Brubeck's gone. Dave Brubeck died yesterday at the age of 92. I didn't know about it until Don McIver posted a comment on Sunday's poem and then emailed me. He has been writing poems inspired by different jazz works and I've been posting them here on the DCF complete with videos. Three weeks ago it was Miles Davis. Just last Sunday it featured John Coltrane.
Yesterday Don sent me a new poem. It was about Dave Brubeck's Take Five. I will publish it next Sunday along with the video that he sent.
I first encountered Brubeck's music in college. I was a sophomore in 1962 at North Park College in Chicago. It was one of those great liberal arts colleges that the midwest is famous for, and it was run by my church--The Evangelical Covenant Church of America. Here I was, the son of two factory workers in Rockford, Illinois going to a religious college in the big, bad city of "Big Shoulders." The picture at right is from my 1962 NPC yearbook.
I didn't know much when I got to college. However I did have a record player back home and several albums. They included South Pacific, The Music Man, and a couple of Bozo the Clown hits. Now, within two years of leaving home I was buying Oscar Peterson, Lee Morgan, and Jimmy Smith. My mind, eyes, and ears had been opened.
That V-8 Buick
"Dave Brubeck is playing in Madison tomorrow--Let's go!" said my friend Ed Chalkagian. So naturally we went. There were five of us in his old yellow Buick convertible. It was December. The top was up, but one or two of the windows didn't roll up all the way. Madison was well over a hundred miles from Chicago and even though Ed drove as fast as that old V-8 would go it still took a long time to get there. All the while the wind was whistling and roaring as it buffeted us huddled together in the back seat. It was so loud and cold nobody talked until we got to Madison.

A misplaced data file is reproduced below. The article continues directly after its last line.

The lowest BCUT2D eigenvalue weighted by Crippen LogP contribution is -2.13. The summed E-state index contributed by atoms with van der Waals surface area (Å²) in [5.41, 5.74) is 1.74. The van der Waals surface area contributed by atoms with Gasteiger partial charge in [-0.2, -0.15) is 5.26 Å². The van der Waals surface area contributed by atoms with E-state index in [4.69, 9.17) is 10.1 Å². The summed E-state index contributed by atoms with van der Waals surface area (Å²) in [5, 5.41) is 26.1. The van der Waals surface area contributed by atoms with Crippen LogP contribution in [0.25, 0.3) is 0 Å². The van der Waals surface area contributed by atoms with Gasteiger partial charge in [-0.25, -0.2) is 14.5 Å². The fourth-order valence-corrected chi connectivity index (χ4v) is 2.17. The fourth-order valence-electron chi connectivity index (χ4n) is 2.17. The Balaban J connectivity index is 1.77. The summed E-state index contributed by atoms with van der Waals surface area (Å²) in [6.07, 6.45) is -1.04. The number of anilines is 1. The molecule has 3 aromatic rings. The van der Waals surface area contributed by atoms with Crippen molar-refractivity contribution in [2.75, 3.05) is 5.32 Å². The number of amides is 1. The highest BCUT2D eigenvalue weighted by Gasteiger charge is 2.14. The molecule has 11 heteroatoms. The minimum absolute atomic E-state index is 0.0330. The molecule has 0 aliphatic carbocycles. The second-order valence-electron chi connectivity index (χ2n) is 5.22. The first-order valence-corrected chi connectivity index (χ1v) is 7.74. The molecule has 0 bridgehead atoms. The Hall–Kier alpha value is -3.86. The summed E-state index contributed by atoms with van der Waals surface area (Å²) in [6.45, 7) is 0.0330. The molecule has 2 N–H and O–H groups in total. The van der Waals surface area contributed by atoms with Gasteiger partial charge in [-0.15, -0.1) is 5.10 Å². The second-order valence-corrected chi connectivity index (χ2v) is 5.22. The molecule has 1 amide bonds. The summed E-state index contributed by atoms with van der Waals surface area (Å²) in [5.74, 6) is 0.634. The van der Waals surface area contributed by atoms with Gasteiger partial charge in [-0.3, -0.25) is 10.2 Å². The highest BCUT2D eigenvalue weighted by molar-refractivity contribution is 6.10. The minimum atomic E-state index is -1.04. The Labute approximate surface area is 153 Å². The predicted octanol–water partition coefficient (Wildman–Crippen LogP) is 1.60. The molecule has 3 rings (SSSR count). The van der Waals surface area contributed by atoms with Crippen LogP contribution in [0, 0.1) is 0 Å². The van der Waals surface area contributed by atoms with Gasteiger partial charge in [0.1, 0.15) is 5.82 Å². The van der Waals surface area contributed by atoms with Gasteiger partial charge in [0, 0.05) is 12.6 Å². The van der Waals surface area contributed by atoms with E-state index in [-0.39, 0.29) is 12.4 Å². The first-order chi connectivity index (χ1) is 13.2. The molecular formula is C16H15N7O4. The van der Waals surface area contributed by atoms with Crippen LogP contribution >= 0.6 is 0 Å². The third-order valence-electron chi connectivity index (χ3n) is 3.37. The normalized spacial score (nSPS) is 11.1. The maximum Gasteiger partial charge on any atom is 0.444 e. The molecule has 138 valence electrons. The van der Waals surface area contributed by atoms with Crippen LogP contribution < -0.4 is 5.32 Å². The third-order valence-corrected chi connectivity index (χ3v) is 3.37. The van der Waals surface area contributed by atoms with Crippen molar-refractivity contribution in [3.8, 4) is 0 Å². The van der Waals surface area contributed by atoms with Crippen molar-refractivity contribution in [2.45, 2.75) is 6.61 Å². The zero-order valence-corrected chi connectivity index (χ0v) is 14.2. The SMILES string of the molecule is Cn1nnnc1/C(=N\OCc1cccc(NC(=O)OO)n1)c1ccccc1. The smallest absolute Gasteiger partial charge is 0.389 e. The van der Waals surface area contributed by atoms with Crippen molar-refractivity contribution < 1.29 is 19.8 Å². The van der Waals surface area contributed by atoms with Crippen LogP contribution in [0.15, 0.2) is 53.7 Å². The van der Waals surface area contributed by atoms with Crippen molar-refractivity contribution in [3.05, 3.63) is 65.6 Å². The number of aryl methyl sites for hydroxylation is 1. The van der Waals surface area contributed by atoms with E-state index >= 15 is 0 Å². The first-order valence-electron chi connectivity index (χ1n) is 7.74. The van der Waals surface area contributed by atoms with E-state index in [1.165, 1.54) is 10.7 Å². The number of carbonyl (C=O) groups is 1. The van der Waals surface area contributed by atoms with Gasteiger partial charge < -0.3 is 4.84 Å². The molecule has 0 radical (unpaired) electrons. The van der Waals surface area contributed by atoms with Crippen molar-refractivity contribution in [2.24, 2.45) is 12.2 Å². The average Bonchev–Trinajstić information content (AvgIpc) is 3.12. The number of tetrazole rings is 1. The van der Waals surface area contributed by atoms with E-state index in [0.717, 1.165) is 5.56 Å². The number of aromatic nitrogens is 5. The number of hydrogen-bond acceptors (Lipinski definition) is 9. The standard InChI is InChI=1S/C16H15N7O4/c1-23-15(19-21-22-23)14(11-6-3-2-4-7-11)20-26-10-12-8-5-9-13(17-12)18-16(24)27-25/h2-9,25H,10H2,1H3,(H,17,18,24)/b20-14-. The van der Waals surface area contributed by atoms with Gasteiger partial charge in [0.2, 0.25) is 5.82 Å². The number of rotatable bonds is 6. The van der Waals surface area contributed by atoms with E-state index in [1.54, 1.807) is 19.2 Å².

I couldn't hear anything when we stopped the car outside the University of Wisconsin's Student Union. I literally could not hear the person next to me shouting. I was still deaf as we entered the cafeteria for a bite to eat before the concert. I don't remember eating, but I do remember being amazed that the cafeteria line had beer spigots right next to the soft drink dispenser. The drinking age in Wisconsin was 18.
Oh, we went to the concert. Our seats were pretty good, but I didn't hear anything…just the faintest of notes from his piano…and the softest of a hint of a saxophone from Paul Desmond. It wasn't until later, sitting in the dorm room next door, that I heard and digested Time Out. Brubeck had everybody on the third floor of Burgh Hall talking about the 5/4 time of Take Five, and the incredible 9/8 signature of Blue Rondo A La Turk.
Yes, I learned a lot at North Park College, much of it in the dorm rooms late at night. One of those things was that nothing lasts forever, except maybe art. Brubeck is gone. But Blue Rondo A La Turk is a click away.